December 20, 2016
Assam Banaspaty - Indian Black Tea Cupping
Assam is one of the two most well-known Indian tea producing regions. The other is Darjeeling. Read my Darjeeling First Flush cupping notes. Today I share my impressions of Assam Banaspaty. Assam teas are produced from the large leaves of Camellia sinsensis var. assamica. When steeped, Assam teas generally produce a malty and astringent dark reddish liquor. Read on for specifics on mouthfeel, taste, and smell of the Assam Banaspaty I tasted.
The original source of the tea listed it as broken orange pekoe (BOP). Orange pekoe refers to the plucking style of a bud and two leaves. However, I noted a very low presence of buds in the dry tea. The leaves, mostly black but with showing red and golden colors, too, were mixed in length and inconsistently cut. The leaves smelled like a cigarette before it is lit. I also detected malt and dark fruit.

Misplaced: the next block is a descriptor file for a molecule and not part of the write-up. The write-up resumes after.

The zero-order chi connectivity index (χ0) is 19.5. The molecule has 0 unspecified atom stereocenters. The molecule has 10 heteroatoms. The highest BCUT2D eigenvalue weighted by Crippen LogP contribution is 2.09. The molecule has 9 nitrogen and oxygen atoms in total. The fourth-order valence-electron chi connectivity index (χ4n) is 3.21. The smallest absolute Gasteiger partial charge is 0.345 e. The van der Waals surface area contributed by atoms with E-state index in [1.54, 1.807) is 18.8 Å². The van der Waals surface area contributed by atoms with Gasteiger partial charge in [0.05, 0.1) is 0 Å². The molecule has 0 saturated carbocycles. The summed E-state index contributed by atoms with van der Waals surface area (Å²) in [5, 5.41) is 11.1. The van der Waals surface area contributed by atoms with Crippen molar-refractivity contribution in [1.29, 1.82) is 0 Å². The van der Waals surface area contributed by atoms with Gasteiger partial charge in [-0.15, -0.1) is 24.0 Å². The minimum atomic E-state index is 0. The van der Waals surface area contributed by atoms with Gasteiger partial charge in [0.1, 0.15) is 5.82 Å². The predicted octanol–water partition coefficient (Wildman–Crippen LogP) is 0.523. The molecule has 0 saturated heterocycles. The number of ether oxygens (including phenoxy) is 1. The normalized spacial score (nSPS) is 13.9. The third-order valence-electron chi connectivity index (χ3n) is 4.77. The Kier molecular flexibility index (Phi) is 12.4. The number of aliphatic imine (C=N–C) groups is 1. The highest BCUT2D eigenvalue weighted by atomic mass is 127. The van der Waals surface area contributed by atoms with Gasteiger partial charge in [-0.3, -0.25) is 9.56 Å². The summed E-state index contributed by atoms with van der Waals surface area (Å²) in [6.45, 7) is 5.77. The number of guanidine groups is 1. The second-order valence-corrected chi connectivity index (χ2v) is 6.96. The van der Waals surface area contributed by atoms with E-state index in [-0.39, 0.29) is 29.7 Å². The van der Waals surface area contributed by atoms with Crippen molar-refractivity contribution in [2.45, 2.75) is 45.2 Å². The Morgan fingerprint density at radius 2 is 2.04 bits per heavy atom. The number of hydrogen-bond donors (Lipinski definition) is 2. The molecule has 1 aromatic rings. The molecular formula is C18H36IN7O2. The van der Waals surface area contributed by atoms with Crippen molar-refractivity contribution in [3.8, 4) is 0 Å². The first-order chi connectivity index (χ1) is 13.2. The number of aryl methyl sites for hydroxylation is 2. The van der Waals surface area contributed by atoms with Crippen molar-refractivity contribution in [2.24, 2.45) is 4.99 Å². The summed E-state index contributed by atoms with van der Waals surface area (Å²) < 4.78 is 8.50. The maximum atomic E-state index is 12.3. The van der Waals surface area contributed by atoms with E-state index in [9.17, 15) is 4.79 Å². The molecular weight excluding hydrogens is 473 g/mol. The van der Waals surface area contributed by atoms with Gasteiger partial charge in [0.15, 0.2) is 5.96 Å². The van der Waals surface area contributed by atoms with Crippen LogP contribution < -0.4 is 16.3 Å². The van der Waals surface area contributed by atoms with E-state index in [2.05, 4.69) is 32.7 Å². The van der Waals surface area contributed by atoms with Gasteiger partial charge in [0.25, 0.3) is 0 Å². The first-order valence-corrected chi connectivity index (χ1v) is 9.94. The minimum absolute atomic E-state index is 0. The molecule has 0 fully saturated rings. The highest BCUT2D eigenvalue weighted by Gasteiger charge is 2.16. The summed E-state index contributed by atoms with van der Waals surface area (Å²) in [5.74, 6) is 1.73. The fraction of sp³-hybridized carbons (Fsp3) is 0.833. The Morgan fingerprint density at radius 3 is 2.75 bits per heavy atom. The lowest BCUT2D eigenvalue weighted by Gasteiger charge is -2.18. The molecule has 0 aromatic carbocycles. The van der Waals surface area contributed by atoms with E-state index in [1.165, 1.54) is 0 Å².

I used the standard cupping protocol of 2 grams of leaves steeped for 3 minutes. The water temperature was 212F. I prepared one infusion with my instructor and steeped the leaves twice more on my own. The color of the infusion was mahogany. The liquor smelled like briskness. It was also woody tasting with notes of dark, dried fruit. The end note was astringent. The scent from the infused leaves were consistent with the dry leaf and the liquor; they smelled malty and like tobacco. Overall the tea was round with little to no sharpness. It tasted of just right malty; no milk should be added to this tea.